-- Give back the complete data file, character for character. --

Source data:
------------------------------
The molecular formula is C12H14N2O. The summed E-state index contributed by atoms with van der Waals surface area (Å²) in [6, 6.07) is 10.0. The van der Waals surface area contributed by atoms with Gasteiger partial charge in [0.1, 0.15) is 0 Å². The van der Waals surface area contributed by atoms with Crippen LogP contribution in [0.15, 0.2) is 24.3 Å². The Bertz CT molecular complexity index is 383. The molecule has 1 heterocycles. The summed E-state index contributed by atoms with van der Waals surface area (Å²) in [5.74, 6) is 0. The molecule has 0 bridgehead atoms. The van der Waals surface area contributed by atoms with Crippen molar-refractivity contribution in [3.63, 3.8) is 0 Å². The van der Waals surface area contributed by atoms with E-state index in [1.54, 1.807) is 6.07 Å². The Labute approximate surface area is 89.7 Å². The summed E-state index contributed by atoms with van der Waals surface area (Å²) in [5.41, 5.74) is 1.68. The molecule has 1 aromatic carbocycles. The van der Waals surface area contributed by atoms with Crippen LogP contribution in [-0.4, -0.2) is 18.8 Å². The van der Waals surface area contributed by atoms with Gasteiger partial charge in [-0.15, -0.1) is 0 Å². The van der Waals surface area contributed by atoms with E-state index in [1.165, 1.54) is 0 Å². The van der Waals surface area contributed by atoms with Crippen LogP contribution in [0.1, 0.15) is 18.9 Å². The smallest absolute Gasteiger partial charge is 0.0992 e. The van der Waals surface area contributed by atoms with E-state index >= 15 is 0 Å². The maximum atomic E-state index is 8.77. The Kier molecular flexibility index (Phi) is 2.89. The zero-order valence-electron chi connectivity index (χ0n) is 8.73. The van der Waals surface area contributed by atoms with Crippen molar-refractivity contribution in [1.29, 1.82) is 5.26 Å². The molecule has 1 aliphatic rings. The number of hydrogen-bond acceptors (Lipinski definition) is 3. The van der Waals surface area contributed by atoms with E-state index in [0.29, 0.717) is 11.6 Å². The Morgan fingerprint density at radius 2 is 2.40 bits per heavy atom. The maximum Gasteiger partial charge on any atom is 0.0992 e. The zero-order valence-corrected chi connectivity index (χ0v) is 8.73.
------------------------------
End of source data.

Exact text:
The molecular formula is C12H14N2O. The summed E-state index contributed by atoms with van der Waals surface area (Å²) in [6, 6.07) is 10.0. The van der Waals surface area contributed by atoms with Gasteiger partial charge in [0.1, 0.15) is 0 Å². The van der Waals surface area contributed by atoms with Crippen LogP contribution in [0.15, 0.2) is 24.3 Å². The Bertz CT molecular complexity index is 383. The molecule has 1 heterocycles. The summed E-state index contributed by atoms with van der Waals surface area (Å²) in [5.74, 6) is 0. The molecule has 0 bridgehead atoms. The van der Waals surface area contributed by atoms with Crippen molar-refractivity contribution in [3.63, 3.8) is 0 Å². The van der Waals surface area contributed by atoms with E-state index in [1.54, 1.807) is 6.07 Å². The Labute approximate surface area is 89.7 Å². The summed E-state index contributed by atoms with van der Waals surface area (Å²) in [5.41, 5.74) is 1.68. The molecule has 1 aromatic carbocycles. The van der Waals surface area contributed by atoms with Crippen LogP contribution in [-0.4, -0.2) is 18.8 Å². The van der Waals surface area contributed by atoms with Gasteiger partial charge in [-0.15, -0.1) is 0 Å². The van der Waals surface area contributed by atoms with E-state index in [1.165, 1.54) is 0 Å². The van der Waals surface area contributed by atoms with Crippen LogP contribution in [0.1, 0.15) is 18.9 Å². The smallest absolute Gasteiger partial charge is 0.0992 e. The van der Waals surface area contributed by atoms with E-state index >= 15 is 0 Å². The maximum atomic E-state index is 8.77. The Kier molecular flexibility index (Phi) is 2.89. The zero-order valence-electron chi connectivity index (χ0n) is 8.73. The van der Waals surface area contributed by atoms with Crippen molar-refractivity contribution in [1.29, 1.82) is 5.26 Å². The molecule has 1 aliphatic rings. The number of hydrogen-bond acceptors (Lipinski definition) is 3. The van der Waals surface area contributed by atoms with E-state index in [0.29, 0.717) is 11.6 Å². The Morgan fingerprint density at radius 2 is 2.40 bits per heavy atom. The maximum Gasteiger partial charge on any atom is 0.0992 e. The zero-order valence-corrected chi connectivity index (χ0v) is 8.73.